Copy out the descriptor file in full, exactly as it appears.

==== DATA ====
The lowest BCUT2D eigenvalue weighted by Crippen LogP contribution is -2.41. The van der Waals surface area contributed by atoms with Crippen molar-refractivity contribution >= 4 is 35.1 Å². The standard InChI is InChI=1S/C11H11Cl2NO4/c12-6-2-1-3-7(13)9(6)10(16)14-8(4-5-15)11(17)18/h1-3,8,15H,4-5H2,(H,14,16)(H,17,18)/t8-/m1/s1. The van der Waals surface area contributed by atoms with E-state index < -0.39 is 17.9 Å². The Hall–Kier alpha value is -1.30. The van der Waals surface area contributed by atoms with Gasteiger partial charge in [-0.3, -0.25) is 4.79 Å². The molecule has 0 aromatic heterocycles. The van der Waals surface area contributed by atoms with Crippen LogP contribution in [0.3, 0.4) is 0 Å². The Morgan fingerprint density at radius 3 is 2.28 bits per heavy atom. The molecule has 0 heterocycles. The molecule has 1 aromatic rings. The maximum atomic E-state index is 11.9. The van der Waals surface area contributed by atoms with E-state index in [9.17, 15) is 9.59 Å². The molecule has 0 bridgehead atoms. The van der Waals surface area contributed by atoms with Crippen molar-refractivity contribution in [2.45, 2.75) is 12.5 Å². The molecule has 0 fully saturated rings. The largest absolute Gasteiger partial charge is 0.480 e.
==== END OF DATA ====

The lowest BCUT2D eigenvalue weighted by Crippen LogP contribution is -2.41. The van der Waals surface area contributed by atoms with Crippen molar-refractivity contribution >= 4 is 35.1 Å². The standard InChI is InChI=1S/C11H11Cl2NO4/c12-6-2-1-3-7(13)9(6)10(16)14-8(4-5-15)11(17)18/h1-3,8,15H,4-5H2,(H,14,16)(H,17,18)/t8-/m1/s1. The van der Waals surface area contributed by atoms with E-state index < -0.39 is 17.9 Å². The Hall–Kier alpha value is -1.30. The van der Waals surface area contributed by atoms with Gasteiger partial charge in [-0.3, -0.25) is 4.79 Å². The molecule has 0 aromatic heterocycles. The van der Waals surface area contributed by atoms with Crippen LogP contribution in [0.3, 0.4) is 0 Å². The Morgan fingerprint density at radius 3 is 2.28 bits per heavy atom. The molecule has 0 heterocycles. The molecule has 1 aromatic rings. The maximum atomic E-state index is 11.9. The van der Waals surface area contributed by atoms with E-state index in [9.17, 15) is 9.59 Å². The molecule has 0 bridgehead atoms. The van der Waals surface area contributed by atoms with Crippen molar-refractivity contribution in [2.45, 2.75) is 12.5 Å². The molecule has 0 fully saturated rings. The largest absolute Gasteiger partial charge is 0.480 e.